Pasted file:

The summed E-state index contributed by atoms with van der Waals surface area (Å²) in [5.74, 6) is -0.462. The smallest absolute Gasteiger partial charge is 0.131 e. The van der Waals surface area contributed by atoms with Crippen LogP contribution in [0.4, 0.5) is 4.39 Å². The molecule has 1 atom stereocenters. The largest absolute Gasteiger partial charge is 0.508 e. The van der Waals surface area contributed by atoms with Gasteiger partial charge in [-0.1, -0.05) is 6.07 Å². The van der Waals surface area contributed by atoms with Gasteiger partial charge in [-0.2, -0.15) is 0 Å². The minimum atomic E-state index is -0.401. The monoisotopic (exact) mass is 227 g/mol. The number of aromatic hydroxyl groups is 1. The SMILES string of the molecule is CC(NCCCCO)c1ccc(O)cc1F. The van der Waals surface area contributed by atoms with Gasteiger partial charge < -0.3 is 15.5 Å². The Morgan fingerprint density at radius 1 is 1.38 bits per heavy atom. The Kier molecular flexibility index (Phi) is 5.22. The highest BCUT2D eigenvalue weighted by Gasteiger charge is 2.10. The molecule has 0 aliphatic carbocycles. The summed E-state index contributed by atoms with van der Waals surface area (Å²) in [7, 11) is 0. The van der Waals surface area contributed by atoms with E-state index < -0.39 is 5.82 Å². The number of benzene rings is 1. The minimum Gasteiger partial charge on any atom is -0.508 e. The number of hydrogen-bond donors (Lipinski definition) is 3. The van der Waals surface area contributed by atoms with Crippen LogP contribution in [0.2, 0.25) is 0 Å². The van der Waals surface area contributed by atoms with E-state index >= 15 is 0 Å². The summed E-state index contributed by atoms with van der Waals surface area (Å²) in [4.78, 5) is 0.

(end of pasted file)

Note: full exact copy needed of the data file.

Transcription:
The summed E-state index contributed by atoms with van der Waals surface area (Å²) in [5.74, 6) is -0.462. The smallest absolute Gasteiger partial charge is 0.131 e. The van der Waals surface area contributed by atoms with Crippen LogP contribution in [0.4, 0.5) is 4.39 Å². The molecule has 1 atom stereocenters. The largest absolute Gasteiger partial charge is 0.508 e. The van der Waals surface area contributed by atoms with Gasteiger partial charge in [-0.1, -0.05) is 6.07 Å². The van der Waals surface area contributed by atoms with Gasteiger partial charge in [-0.2, -0.15) is 0 Å². The minimum atomic E-state index is -0.401. The monoisotopic (exact) mass is 227 g/mol. The number of aromatic hydroxyl groups is 1. The SMILES string of the molecule is CC(NCCCCO)c1ccc(O)cc1F. The van der Waals surface area contributed by atoms with Gasteiger partial charge < -0.3 is 15.5 Å². The Morgan fingerprint density at radius 1 is 1.38 bits per heavy atom. The Kier molecular flexibility index (Phi) is 5.22. The highest BCUT2D eigenvalue weighted by Gasteiger charge is 2.10. The molecule has 0 aliphatic carbocycles. The summed E-state index contributed by atoms with van der Waals surface area (Å²) in [7, 11) is 0. The van der Waals surface area contributed by atoms with E-state index < -0.39 is 5.82 Å². The number of benzene rings is 1. The minimum Gasteiger partial charge on any atom is -0.508 e. The number of hydrogen-bond donors (Lipinski definition) is 3. The van der Waals surface area contributed by atoms with Crippen LogP contribution in [0.2, 0.25) is 0 Å². The van der Waals surface area contributed by atoms with E-state index >= 15 is 0 Å². The summed E-state index contributed by atoms with van der Waals surface area (Å²) in [4.78, 5) is 0.